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6.
  • Künstner, Axel, et al. (författare)
  • Evolutionary Constraint in Flanking Regions of Avian Genes
  • 2011
  • Ingår i: Molecular biology and evolution. - 0737-4038 .- 1537-1719. ; 28:9, s. 2481-2489
  • Tidskriftsartikel (refereegranskat)abstract
    • An important comprehension from comparative genomic analysis is that sequence conservation beyond neutral expectations is frequently found outside protein-coding regions, indicating important functional roles of noncoding DNA. Understanding the causes of constraint on noncoding sequence evolution forms an important area of research, not least in light of the importance for understanding the evolution of gene expression. We aligned all orthologous genes of chicken and zebra finch together with 5 kb of their upstream and downstream noncoding sequences, to study the evolution of gene flanking sequences in the avian genome. Using ancestral repeats as a neutral reference, we detected significant evolutionary constraint in the 3' flanking region, highest directly after termination (60%) and then gradually decreasing to about 20% 5 kb downstream. Constraint was higher in annotated 3' untranslated regions (UTRs) than in non-UTRs at the same distance from the stop codon and higher in sequences annotated as microRNA (miRNA)-binding sites than in non-miRNA-binding sites within 3' UTRs. Constraint was also higher when estimated for a smaller data set of genes from more closely related songbird species, indicating turnover of functional elements during avian evolution. On the 5' flanking side constraint was readily seen within the first 125 bp immediately upstream of the start codon (34%) and was about 10% for remaining sequence within 5 kb upstream. Analysis of chicken polymorphism data gave further support for the highest constraint directly before and after the translated region. Finally, we found that genes evolving under the highest constraint measured by d(N)/d(S) also had the highest level of constraint in the 3' flanking region. This study broadens the insights into gene flanking sequence evolution by adding new findings from a vertebrate lineage other than mammals.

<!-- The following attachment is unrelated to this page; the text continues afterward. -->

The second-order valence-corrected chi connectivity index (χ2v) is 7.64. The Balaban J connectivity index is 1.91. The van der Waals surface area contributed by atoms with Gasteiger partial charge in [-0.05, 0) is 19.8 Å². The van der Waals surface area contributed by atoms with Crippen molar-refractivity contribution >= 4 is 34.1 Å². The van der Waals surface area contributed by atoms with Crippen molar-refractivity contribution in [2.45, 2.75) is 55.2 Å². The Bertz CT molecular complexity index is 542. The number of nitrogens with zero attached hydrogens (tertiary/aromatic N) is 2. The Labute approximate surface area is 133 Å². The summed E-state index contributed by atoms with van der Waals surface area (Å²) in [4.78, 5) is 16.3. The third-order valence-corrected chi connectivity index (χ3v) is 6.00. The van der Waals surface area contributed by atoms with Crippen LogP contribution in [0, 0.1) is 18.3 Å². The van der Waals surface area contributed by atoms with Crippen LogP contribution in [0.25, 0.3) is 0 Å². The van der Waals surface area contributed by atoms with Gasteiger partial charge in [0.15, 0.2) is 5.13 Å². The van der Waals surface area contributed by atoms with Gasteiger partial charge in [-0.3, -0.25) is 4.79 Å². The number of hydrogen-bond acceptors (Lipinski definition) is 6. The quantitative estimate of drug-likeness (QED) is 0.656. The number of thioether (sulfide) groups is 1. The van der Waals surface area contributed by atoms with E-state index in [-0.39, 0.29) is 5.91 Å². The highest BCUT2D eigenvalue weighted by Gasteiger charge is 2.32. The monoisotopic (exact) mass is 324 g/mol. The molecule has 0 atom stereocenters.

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7.
  • Künstner, Axel, et al. (författare)
  • Significant Selective Constraint at 4-Fold Degenerate Sites in the Avian Genome and Its Consequence for Detection of Positive Selection
  • 2011
  • Ingår i: Genome Biology and Evolution. - 1759-6653 .- 1759-6653. ; 3, s. 1381-1389
  • Tidskriftsartikel (refereegranskat)abstract